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Workplace safety whistleblowers often left hanging, according to GAO report (3/3)

March 3, 2009
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The U.S. Government Accountability Office (GAO) has issued a report indicating the majority of workers who blow the whistle and complain to OSHA about unsafe workplaces or work processes are left hanging without protection against reprisals from their employers.

GAO’s review of OSHA data show agency investigations resulted in a favorable outcome for whistleblowers in about 21 percent of 1,800 complaints closed in fiscal year 2007, both in terms of initial decisions and on appeal. Nearly all of these were settled through a separate agreement involving the whistleblower and the employer, according to the report.

GAO stated that the actual proportion of favorable outcomes may be lower than OSHA’s data indicates because some decisions were inaccurately recorded in OSHA’s database.

Several complaints recorded as settled were actually dismissed by OSHA or withdrawn by the whistleblower, while other complaints reported as settled lacked sufficient documentation to be able to determine the actual outcome of the complaint. When complaints were settled, most often whistleblowers received a monetary payment.

Many complaints filed by whistleblowers were not investigated or recorded in OSHA’s database. For certain statutes — including the one with the most complaints, the Occupational Safety and Health Act — OSHA permits investigators to screen out complaints without recording them in its database if they are not filed on a timely basis or if they do not meet the criteria to open an investigation. Because these complaints are never recorded in its database, OSHA does not have a complete picture of its overall investigator workload or of the outcomes of all complaints received, according to GAO.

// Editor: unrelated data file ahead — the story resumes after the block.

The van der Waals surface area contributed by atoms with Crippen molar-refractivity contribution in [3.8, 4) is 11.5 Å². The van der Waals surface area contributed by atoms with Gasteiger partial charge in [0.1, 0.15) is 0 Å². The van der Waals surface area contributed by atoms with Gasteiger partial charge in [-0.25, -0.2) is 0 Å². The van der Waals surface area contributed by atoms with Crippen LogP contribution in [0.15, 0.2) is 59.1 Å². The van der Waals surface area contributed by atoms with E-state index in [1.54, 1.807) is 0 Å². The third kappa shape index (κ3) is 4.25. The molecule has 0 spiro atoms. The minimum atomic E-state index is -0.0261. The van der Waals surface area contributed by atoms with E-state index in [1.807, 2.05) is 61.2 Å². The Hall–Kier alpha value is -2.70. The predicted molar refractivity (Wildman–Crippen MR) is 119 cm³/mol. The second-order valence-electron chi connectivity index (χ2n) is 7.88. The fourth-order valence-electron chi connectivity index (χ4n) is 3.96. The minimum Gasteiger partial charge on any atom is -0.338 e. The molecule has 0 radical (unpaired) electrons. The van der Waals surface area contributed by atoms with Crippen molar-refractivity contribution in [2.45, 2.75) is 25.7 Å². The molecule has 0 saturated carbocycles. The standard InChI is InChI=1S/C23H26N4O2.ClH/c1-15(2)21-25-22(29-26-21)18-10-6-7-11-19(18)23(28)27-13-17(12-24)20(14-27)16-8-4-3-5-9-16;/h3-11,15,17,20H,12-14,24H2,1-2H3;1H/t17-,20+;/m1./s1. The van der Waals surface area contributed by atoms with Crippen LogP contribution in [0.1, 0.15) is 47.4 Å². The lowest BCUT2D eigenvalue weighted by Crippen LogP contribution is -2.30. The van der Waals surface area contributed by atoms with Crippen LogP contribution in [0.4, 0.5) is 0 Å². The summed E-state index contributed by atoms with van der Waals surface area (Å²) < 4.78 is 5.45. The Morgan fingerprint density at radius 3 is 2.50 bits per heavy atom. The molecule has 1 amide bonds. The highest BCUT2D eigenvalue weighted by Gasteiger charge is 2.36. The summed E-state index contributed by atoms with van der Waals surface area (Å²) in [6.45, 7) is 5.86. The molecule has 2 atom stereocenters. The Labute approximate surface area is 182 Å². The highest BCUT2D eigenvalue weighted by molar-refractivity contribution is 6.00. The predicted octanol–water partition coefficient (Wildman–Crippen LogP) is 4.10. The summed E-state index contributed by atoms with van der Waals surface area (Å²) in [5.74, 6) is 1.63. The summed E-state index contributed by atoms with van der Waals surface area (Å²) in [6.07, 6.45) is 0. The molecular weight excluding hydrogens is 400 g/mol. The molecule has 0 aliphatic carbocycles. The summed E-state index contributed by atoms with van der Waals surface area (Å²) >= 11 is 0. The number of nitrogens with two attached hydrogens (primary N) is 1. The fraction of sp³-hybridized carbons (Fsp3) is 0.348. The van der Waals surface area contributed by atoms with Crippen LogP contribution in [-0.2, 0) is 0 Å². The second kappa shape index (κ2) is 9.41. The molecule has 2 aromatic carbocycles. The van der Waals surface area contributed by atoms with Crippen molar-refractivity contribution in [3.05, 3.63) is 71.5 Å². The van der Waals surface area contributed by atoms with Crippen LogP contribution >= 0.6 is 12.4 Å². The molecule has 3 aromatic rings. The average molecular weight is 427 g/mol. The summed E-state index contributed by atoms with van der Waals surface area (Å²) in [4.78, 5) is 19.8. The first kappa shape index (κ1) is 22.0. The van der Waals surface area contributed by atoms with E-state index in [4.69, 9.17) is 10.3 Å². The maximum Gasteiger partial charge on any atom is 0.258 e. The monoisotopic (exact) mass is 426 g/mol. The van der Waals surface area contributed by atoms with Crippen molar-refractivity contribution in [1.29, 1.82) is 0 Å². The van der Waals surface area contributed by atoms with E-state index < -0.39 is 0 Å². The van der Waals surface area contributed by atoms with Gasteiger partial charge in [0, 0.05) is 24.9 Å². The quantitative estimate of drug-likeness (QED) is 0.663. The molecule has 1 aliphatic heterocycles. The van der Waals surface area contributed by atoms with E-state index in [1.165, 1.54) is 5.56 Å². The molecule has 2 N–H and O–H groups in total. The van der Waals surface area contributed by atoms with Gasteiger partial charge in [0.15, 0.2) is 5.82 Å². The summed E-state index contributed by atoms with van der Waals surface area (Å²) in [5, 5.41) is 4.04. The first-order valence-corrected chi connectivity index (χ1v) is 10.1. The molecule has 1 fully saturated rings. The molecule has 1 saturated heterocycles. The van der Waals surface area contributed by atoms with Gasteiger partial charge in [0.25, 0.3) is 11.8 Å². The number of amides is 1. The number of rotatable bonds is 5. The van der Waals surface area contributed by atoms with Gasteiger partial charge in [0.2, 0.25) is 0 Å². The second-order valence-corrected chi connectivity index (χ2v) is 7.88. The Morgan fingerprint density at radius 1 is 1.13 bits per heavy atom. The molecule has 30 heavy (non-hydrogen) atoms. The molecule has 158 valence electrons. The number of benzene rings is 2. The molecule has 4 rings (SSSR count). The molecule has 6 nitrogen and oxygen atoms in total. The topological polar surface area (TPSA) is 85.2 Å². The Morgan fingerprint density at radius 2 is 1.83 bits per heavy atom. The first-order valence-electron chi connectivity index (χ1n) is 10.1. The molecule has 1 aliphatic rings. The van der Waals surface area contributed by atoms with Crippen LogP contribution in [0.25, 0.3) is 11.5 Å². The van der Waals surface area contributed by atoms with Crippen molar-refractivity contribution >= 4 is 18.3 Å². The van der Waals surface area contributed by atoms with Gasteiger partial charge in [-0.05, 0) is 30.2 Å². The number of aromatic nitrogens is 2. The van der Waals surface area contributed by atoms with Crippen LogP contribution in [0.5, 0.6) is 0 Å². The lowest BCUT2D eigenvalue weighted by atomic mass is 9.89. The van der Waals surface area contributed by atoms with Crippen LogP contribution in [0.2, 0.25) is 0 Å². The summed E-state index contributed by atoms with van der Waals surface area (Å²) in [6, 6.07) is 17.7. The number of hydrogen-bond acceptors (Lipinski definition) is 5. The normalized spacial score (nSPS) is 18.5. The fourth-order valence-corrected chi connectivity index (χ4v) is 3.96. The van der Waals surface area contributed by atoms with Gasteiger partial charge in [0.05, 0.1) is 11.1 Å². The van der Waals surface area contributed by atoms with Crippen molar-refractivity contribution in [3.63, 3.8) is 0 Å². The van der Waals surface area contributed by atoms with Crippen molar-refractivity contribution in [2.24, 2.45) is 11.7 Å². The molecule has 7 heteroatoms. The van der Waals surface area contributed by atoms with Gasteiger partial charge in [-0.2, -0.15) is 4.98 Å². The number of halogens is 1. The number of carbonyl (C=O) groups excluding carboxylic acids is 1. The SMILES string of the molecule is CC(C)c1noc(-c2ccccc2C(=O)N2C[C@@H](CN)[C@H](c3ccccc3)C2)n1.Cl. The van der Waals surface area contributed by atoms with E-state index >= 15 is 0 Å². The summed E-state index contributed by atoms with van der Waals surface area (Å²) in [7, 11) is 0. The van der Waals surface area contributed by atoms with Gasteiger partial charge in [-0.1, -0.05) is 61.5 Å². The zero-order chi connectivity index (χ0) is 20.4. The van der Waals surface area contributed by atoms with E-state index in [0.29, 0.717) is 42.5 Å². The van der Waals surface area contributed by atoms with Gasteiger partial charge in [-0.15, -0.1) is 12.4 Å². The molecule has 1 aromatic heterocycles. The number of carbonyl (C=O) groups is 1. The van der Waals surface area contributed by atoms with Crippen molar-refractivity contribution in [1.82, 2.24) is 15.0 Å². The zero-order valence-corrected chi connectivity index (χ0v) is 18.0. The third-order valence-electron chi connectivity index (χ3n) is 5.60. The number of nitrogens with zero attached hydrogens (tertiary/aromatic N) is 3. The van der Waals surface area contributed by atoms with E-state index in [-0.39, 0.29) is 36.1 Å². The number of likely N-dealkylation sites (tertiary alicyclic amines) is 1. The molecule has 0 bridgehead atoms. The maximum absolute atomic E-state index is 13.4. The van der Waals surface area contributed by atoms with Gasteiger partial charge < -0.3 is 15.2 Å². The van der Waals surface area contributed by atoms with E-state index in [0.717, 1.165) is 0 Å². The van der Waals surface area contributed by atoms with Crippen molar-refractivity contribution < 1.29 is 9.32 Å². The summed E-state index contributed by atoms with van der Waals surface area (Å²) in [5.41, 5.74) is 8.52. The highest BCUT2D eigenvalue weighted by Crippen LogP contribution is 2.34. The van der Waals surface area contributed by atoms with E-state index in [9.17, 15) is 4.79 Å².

OSHA also lacks reliable information on processing times, according to the GAO report. At the appeals level, the reliability of information on the processing times is mixed. GAO determined the timeliness of data at the Office of Administrative Law Judges (OALJ) level are reliable, with the data showing that the OALJ completed appeals cases in fiscal year 2007 in an average of about nine months. However, these times varied widely, ranging from ten days to about three years.

GAO found that the Administrative Review Board (ARB) data (the final stop for appeals of OSHA whistleblower decisions) are unreliable and that the agency lacks sufficient oversight of data quality. GAO file review of ARB cases closed in fiscal year 2007 found processing times ranged from 30 days to more than five years.

At all levels of the whistleblower program, GAO found that increasing caseloads, case complexity, and involvement of the parties’ legal counsel affect case processing times.

Overall, based on information from the five OSHA regions GAO visited, agency investigators screened out a large portion of complaints they received, but the proportion varied widely across the regions. Two of the five regions screened out very few complaints; two others screened out more than they investigated.